Security guards and bouncers play an important role in keeping bars, shopping centers, hospitals, music venues, and other businesses safe for patrons. They are charged with using an appropriate level of force to keep unruly guests or drunk patrons from hurting themselves or others.
But all too often, security guards and bouncers use their position of power irresponsibly. While we trust security personnel to keep us safe, they are by no means above the law. Whenever force is used in a casino, bar, or other location, it must be reasonable and appropriate for the situation.
The idea of “negligence” is crucial to a personal injury claim. An individual has been negligent when he or she had a duty to act in a certain way, did not live up to that duty, and someone was injured as a result. Like any U.S. worker, security guards and bouncers are required to go about their job in a non-negligent manner.
When dealing with a particularly intoxicated or violent patron, bouncers and security guards are allowed to defend themselves and physically remove the customer. However, it is never appropriate to “rough up” a patron on their way out, detain a patron indefinitely in a holding area, or use excessive roughness to eject the person.
Intent is irrelevant when it comes to negligence. For example, say a drunk patron started to cause a scene in a bar, flipping over chairs and shouting loudly. The bouncer is called over to remove the patron. The bouncer grabs the patron by the shoulders, pushes him toward the door, and shoves him out the front door of the bar, where the patron is sent tumbling down a set of concrete stairs outside.
The bouncer could be found liable for the patron’s injuries because security personnel are required to remove patrons in a non-negligent manner. Whether or not he intended to push the customer down the stairs, it happened (and it was the security guard’s roughness that caused it to happen).
Bars, shopping centers, casinos, and other businesses can also be found liable for security guards’ actions. “Vicarious liability” applies when the security guard or bouncer causes harm to a guest while acting within the scope of their employment. However, if the actions were particularly unreasonable, an employer can avoid vicarious liability by arguing that the employee was acting outside the standards set by employment.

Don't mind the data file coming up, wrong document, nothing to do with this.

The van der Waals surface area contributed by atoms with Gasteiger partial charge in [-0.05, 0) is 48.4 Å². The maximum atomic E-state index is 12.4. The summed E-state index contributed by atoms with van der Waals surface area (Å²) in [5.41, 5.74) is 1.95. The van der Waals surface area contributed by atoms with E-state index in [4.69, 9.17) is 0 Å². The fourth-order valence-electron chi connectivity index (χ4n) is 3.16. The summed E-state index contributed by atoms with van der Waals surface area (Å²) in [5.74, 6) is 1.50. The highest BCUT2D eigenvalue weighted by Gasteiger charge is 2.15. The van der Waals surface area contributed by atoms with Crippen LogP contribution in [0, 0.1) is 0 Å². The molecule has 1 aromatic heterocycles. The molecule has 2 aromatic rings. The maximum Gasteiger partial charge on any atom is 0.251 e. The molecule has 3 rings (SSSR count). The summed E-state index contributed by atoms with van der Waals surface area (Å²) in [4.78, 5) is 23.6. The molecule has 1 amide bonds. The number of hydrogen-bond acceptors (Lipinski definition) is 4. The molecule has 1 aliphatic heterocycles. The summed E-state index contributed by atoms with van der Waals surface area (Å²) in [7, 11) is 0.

Proving liability of a security guard or bouncer can be difficult, depending on the circumstances of the incident, but in cases of unnecessary roughness or violence, it is crucially important. Left unchecked, negligent security personnel will continue to act violently toward patrons and cause unnecessary harm. A personal injury lawsuit is often the best way to recover your losses from the incident, as well as hold the security guard(s) accountable for their actions.
Here are just a few examples of negligent conduct by security guards here in New Jersey and New York:
- March 2014: A 55-year-old man is attacked by security at Harrah’s casino in Atlantic City
- February 2014: Two security guards charged with assault after attacking a patron in the parking lot of a diner in Hampton Bays, New York
- February 2014: 75-year old man assaulted by hospital security after rushing his wife to the hospital during a stroke in Bayonne, New Jersey
- May 2014: A civil lawsuit was filed on May 16, 2014 on behalf of Anthony Flora. The officer seen in this surveillance video viciously punched, kicked, kneed, stomped and pummeled Mr. Flora with excessive and unnecessary force. The assault in September 2012 left him with a concussion, bruised ribs, severe cuts and four fractured teeth.